I've been a wit bit tardy on my vinyl reviews as of late, being so busy with my own music project, but this album Severed (Submarine Cat Records) is so worthwhile even with the wait. Curse of Lono (no, not the Hunter S. Thompson novel) have crafted some very compelling gothic Americana on their debut full-length slab o' vinyl. Hailing from the UK they have taken up where leader Felix Bechtolsheimer formerly of Hey Negrita left off. The video above for the song "Pick Up The Pieces" is just the tip of the iceberg, as they say. A tom-tom primal Bo Diddy groove monster of a song it is, but just one of ten nuggets, five on each side, 38 minutes tight. This is the way music was meant to be heard. Get up and flip the disc over. Repeat. The Curse of Lono has descended upon my turntable and infected my whole home. Welcome to the my nightmare. Where's Hunter when you need him cuz I need my home exorcised. x, Dusty
Sometimes you have to give musicians the benefit of the doubt. As a follow musician, I often wonder if I've been given the same courtesy when I've asked a friend to come to one of my gigs or listen to one of my albums. Friendships can cloud judgements, or not. Other musicians can way too critical of fellow musicians, or not. So the other day I was in 30th Street Guitars, one of my favorite guitar shops (repairs, new and used gear) in the world looking to test-drive a new reverb pedal (Moog MF Analog Trem). I was ushered into their sound-proof room by my friend Jimmy Archey and introduced to fellow musician Talay who was playing her guitar through a new amp. Jimmy asked the young rocker to demo my pedal while I dialed in the various settings. As is often the case with fellow musicians we started to chat about our music and gear. A few mintues later, she invited me to her gig later that evening which I could not make as I had a prior commitment. But she did tell me that she had just released a new single called "Parents' House."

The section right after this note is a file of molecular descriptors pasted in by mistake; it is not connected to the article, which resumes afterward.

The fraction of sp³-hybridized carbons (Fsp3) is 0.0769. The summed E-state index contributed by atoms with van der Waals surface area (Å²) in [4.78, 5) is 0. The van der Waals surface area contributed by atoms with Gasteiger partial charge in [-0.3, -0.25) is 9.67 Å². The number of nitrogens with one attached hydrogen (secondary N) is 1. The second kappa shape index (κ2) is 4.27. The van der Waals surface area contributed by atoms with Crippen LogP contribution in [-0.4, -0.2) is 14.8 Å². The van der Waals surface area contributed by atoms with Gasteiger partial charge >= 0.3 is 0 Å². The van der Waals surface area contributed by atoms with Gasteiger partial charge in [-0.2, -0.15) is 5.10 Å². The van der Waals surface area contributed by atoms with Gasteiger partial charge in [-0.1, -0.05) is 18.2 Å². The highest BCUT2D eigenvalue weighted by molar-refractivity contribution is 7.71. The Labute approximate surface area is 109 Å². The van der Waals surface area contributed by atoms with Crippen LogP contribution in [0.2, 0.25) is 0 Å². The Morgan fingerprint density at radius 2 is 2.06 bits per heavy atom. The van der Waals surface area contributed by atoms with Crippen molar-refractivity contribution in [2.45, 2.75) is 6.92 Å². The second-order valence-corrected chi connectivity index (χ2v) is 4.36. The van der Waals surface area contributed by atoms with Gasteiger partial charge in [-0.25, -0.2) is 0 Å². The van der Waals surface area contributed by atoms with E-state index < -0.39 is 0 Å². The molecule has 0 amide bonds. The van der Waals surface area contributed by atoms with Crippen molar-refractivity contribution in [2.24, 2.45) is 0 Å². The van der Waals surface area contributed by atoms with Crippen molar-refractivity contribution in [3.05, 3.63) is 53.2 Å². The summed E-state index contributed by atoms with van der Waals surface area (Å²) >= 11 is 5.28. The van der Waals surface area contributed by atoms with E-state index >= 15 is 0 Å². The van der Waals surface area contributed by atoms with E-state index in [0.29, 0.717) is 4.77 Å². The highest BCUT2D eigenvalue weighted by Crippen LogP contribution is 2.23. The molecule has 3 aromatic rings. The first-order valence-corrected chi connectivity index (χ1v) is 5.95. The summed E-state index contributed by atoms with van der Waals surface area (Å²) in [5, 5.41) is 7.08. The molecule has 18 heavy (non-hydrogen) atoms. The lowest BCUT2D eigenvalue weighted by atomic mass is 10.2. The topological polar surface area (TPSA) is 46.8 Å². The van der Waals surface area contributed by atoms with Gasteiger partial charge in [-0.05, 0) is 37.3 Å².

She left and I didn't give it much thought until I pulled out her card this AM and decided that I should check out her latest tune given that I liked her energy and attitude. I very much wanted to see how her music measured up to her personality. Well, I was blown away. Melodic, punchy, poppy and memorable rock 'n' roll, all ingredients that scream "keeper" in my ever-expanding world of music accumulation. If you dig Weezer, Fountains of Wayne and Semisonic, you will def need it. But Talay's music is deserving of a much wider audience and if your smart you'll download it today. You owe it to yourself, your playlist and Talay. - Dusty Wright
LeAnn Rimes performed last Friday night at the Patchogue Theatre for the Performing Arts, a beautifully (and recently) renovated former movie palace and Broadway style theater. At 1100 seats it is a warm an intimate venue.
When I was seven-years old I had a Kool-Aid stand and with my profits bought my very first album -- The Beatles' Second Album. I remember walking the several blocks to the Acme store and praying that they still had a copy in the album rack. They did. I couldn't wait to get home and play it on my portable record player. I carefully placed the needle on the very first track on side one of that magnificent album and... my life would forever be devoted to music in some shape or form. On that beloved album, the very first track was my favorite song -- "Roll Over Beethoven" -- by one Mr. Chuck Berry. At the time, I had no idea who wrote the song nor much cared. It was all about The Beatles. But as almost everyone knows, Chuck Berry wrote and recorded it years earlier. And it would take me several years and thousands of hours of listening to rock music later to understand how important Chuck Berry was to the genre. In fact, I would better understand his place in music history from the likes of The Rolling Stones and The Grateful Dead. And it would be decades later until I actually would meet him in person. But what a meeting.